In recent years it has consistently topped the charts of the most liveable cities in the world, delivering an eclectic and consistently innovative mix of cosmopolitan goodness that feels almost European at times. The coffee is exquisite here, almost artisanal and with its own distinct vocabulary. Sports is part of the city’s DNA, all year long. Food is inclusive, global in scope. And, from the live music of Collingwood to the trendy offerings of Fitzroy and the boutiques of Brunswick, there are endless memorable experiences to be enjoyed throughout.
Arguably the home of culture in the state of Victoria, let alone within its capital city, Melbourne Arts Precinct is your go-to destination for art, theatre, music and, simply put, everything under the “cultural sun”. Check out the unmissable Arts Centre Melbourne – a spired complex that includes Hamer Hall, State Theatre and Fairfax studio – and make time for Southbank Theatre and the landmark National Gallery of Victoria.
Located in the lush surrounds of Carlton Gardens, and within Melbourne Museum itself, Bunjilaka Aboriginal Cultural Centre is a space dedicated to documenting and celebrating the indigenous people of Melbourne, past and present. Particular highlights to check out include First Peoples, a permanent exhibition that tells the fascinating story of the Koori people and Wurreka, a major art installation that features aboriginal imagery etched onto zinc wall panels.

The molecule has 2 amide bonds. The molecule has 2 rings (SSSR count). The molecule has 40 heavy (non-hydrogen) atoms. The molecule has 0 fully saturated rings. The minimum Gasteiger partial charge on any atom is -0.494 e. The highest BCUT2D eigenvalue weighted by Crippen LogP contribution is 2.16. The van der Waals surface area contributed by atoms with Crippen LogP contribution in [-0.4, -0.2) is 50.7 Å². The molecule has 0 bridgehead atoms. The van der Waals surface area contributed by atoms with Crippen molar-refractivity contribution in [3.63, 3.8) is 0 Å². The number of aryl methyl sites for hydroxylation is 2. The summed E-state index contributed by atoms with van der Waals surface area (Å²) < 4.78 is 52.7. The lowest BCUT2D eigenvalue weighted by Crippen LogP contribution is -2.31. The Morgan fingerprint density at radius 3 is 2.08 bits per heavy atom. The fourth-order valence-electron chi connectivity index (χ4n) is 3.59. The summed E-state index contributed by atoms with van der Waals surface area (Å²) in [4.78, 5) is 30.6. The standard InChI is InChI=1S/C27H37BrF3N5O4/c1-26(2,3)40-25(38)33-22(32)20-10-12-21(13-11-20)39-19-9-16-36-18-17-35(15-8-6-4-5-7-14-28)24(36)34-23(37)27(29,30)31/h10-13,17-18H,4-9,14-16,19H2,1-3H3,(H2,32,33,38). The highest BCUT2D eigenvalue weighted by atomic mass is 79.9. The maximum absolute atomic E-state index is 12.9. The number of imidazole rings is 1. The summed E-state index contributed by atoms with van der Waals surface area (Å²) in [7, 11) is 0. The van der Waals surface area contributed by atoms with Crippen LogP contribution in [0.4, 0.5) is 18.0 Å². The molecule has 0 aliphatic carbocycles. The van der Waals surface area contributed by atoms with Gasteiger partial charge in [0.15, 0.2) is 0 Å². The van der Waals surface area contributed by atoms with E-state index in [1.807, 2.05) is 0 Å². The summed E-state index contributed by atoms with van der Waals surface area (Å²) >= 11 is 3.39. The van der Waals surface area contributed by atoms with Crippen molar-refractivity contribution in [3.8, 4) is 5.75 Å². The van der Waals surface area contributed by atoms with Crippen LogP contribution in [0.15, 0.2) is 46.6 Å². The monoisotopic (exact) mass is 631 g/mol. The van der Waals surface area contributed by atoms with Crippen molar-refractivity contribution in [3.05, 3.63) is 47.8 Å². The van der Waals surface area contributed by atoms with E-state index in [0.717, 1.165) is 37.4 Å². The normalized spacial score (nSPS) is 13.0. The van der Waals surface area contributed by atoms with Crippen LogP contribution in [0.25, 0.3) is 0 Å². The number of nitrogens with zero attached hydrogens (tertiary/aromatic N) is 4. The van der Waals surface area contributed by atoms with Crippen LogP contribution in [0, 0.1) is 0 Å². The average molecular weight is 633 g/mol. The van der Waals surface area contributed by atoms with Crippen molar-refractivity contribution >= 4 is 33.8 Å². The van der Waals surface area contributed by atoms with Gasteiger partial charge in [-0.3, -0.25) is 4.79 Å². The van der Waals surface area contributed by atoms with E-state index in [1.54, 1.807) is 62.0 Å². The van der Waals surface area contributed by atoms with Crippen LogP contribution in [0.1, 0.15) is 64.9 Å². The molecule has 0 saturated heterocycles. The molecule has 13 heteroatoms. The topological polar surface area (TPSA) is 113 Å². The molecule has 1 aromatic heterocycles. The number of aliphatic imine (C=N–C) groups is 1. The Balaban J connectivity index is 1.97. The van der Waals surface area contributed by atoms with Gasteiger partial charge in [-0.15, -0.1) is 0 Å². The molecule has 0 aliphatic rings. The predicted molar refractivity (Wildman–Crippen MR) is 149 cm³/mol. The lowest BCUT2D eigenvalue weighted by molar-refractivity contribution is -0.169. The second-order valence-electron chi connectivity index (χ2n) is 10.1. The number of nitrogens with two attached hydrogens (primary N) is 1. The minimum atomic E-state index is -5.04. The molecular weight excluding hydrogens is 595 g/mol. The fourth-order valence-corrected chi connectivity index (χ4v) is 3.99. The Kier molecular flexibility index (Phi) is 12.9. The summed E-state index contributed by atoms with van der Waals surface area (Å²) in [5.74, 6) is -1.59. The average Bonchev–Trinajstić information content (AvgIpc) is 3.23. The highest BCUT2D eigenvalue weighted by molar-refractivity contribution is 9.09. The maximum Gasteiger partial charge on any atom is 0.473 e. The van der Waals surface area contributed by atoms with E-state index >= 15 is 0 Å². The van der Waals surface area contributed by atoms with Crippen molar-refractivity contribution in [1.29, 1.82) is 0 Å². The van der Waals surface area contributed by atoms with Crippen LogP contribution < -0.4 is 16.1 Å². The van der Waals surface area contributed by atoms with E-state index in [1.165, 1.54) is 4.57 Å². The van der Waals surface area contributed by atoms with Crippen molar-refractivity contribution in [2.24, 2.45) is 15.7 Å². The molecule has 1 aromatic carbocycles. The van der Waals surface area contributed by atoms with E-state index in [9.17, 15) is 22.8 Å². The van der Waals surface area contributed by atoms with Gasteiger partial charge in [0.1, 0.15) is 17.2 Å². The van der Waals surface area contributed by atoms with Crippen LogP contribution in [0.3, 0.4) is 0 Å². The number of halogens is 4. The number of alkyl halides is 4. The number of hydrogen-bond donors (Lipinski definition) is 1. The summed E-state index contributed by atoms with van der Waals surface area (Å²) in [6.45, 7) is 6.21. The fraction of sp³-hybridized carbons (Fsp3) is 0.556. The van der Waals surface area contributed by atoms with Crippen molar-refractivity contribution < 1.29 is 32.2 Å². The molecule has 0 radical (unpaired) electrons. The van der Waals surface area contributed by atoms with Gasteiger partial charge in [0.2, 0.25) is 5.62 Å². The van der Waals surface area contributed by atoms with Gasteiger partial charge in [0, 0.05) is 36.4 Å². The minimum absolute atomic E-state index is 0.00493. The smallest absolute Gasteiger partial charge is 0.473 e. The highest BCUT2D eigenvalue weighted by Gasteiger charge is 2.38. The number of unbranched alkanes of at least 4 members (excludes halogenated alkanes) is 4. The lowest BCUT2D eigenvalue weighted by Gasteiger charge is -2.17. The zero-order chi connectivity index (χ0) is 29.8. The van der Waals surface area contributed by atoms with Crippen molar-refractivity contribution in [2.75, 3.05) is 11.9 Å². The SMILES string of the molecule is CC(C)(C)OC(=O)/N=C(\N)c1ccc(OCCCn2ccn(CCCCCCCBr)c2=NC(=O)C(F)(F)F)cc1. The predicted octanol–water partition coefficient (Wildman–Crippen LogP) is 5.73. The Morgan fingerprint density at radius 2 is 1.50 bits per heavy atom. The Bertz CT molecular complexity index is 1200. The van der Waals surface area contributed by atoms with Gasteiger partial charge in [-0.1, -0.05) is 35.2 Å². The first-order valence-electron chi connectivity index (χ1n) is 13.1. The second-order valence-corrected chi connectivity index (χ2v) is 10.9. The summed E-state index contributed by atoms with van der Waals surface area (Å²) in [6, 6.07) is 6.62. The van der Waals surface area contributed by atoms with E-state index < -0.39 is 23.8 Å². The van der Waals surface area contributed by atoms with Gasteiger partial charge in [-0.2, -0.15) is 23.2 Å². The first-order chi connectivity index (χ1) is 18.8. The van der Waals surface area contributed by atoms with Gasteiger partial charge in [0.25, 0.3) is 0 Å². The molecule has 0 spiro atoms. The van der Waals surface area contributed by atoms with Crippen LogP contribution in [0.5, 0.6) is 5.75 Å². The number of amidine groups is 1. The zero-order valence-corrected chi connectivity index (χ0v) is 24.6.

If you like your music, then you’ll absolutely love Melbourne. The city is literally the “live music capital of the world”, with recent census data revealing it to have more live music venues per capita than any other city in the world. While the MCG and Docklands Stadium tick off the big-budget checklist, for a more authentic and intimate experience make a beeline for smaller joints like the legendary Corner Hotel, Bennetts Lane Jazz Club and the Cherry Bar. Time your visit for mid-November, which is when Melbourne Music Week gets underway.
Such is Melbourne’s culinary excellence that it’s entirely reasonable to visit the city to exclusively sample its lively, creative and international-facing dining scene. Shaped by its diverse, multicultural population – it has, for example, one of the largest Greek communities outside of Greece – as well ingredients native to the country, such as bush tomatoes, wattle seeds and lemon myrtle, Melbourne consistently delivers a mix of flavoursome dishes, from street food classics to fine dining masterpieces.
With an almost unknowing sense of confidence and a cool nonchalance, Melbourne has quietly transformed itself into one of the most stylish cities in Australia – if not the world. So, if you’re keen to shake up your wardrobe, add a statement piece of furniture to your living room or pick up something “decidedly Australian”, schedule in a visit to some of the trendiest and fashionable parts of the city.